Gas guzzlers, McMansions, Walmart, Costco: If one thing is certain about American consumer culture is that bigger is better, especially if it is cheaper.
So more than a few New Yorkers took it especially hard Thursday when they learned that Mayor Michael R. Bloomberg wanted to take away their plus-size sodas in restaurants, movie theaters, stadiums, arenas and mobile food carts, as a way, he said, of fighting obesity.
Under the new rule, grocery stores and convenience stores will still be able to carry large-quantity sodas, but places that serve food (rather than just selling it) are restricted to 16 ounces at a time. It doesn't restrict a person's ability to chug down those same 32 ounces in one sitting--it just makes costs the person more money and more hassle. And it also doesn't restrict the size of diet drinks (which can reduce satiation), fruit juices (which can have as much sugar as sodas), or alcohol (which can pickle your liver and make you kill someone with your car or call your ex at 3:00 a.m. and beg him to take you back), because apparently those aren't public health risks.
Melissa at Shakesville has a good response to the ban's role in the War on Obesity--namely, the assumption that all fat people are fat because they lack self-control and gorge themselves in a gluttonous frenzy on sugary sodas, and that all sugary sodas are gorged on by fat people. And the thread discussing the topic on Feministe has some great comments on the subject from a low-income perspective--for instance, that a person would pay less for a 32-ounce soda to split four ways than she would for two 16-ounce sodas to split two ways. Or that a person sitting through a four-hour baseball game is going to get a lot more refreshment for her money paying for an extra-large drink, rather than doubling up on mediums or paying out the ass for bottled water.
So here's my perspective: If I'm not hurting anyone but myself, let me hurt myself. My policy is to always err on the side of not restricting one's freedom. Unless there is a richly compelling reason to prevent someone from doing (or compel them to do) anything, no matter how minor, it should be recognized as an assertion against our liberties and treated as such. Here, I'll borrow from Feministe commenter Ens:
Regulations that I'm in favor of are generally things where:
- Unregulated, it would or could directly affect individuals or groups of people who didn't choose freely to be affected (so being economically coerced is grounds for regulation).
- Unregulated, people would not understand how it is harming them (eg. labeling laws).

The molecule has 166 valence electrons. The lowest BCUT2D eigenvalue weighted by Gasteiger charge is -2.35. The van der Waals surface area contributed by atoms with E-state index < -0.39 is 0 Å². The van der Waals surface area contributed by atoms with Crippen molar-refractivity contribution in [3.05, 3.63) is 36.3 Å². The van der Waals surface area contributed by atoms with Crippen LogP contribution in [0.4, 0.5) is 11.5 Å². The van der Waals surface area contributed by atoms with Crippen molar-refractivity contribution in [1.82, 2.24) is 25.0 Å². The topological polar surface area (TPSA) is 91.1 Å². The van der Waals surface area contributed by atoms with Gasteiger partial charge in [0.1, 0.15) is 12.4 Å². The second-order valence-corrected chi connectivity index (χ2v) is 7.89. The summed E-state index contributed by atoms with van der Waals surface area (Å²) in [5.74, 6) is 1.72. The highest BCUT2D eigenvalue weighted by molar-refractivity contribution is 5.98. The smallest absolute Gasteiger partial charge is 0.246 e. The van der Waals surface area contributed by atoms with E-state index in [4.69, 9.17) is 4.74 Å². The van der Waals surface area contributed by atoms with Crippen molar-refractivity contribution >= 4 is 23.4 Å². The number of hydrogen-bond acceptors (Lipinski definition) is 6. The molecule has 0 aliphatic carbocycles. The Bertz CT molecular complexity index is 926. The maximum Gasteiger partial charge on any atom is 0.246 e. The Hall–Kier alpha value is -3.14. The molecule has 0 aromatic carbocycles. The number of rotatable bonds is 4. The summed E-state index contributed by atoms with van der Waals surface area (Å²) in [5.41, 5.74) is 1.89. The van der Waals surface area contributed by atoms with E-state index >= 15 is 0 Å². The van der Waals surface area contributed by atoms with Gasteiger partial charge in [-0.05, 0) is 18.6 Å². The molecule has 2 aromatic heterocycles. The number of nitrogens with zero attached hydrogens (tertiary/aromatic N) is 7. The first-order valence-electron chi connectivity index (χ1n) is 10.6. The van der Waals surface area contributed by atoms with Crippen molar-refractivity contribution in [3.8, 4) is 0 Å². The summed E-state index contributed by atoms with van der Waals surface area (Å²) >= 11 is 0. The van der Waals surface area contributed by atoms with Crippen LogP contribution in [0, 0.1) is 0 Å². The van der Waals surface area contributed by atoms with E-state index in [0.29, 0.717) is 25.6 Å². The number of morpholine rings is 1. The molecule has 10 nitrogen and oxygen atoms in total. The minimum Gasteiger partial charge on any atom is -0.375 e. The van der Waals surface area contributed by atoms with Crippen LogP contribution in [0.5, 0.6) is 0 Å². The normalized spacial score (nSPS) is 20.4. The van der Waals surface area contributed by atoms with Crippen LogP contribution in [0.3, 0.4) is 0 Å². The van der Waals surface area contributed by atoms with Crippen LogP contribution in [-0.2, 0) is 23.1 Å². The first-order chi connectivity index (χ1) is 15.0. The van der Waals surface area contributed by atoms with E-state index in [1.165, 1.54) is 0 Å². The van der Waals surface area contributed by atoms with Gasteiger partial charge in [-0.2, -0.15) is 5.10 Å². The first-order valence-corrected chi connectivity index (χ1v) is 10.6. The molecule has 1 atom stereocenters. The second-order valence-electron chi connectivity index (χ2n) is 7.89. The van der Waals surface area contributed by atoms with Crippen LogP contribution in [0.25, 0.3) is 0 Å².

If I walk through a public area, and someone is smoking, I'm going to end up smelling gross, I've increased my risk of lung cancer, and I might even have an asthma attack. There, someone else's smoking affects me. When that person smokes in his own home, I'm not affected--and so I don't have any right to try to restrict his actions. Is it gross? Yup. Is it stupid to engage in an activity that is well known to cause cancer--so much that they write it right on the side of the box? I think so. But if he's grown, and if he's doing it voluntarily, and if his secondhand smoke isn't reaching me, it's his call.
If I want to go into the movie theatre and sit through a showing of Battleship with a 32-ounce Dr. Pepper in my lap, that's my call. It's a bad idea, from a health standpoint and a standpoint of having to get up in the middle of the movie to go pee. But if I want to, it's my right. My 32-ounce drink doesn't overpower you with secondhand high-fructose corn syrup. If the theatre offered a 64-ounce Soda Jug with purchase of a large popcorn, I'd get to consume that, as long as it doesn't obscure your view of the screen.
Saying "It doesn't matter! You can still get two 16-ounce drinks if you want to drink that much soda!" doesn't matter. What matters is that I want to drink it all in one sitting, the theatre has been kind enough to offer it in one big cup, and you don't have any compelling reason to keep it from me, either by preventing me from buying it or by preventing the theatre from selling it to me.
"It's bad for you!" So? My weekly Chick-fil-A chicken biscuit habit is hardly health food, but it's my choice if I want to put it in my body. "You don't need to drink that much at once! If you had a smaller bottle, you'd probably find you'd be satisfied with less!" So? "HFCS contributes to obesity and cancer and stuff!" That sucks! Maybe you should be trying to regulate the cancer-causing (and government-subsidized) agents that are added to our foods, or starting a public-awareness campaign to educate me about the dangers of HFCS so I can make informed decisions, rather than trying to control my behavior when you have no good excuse for doing so.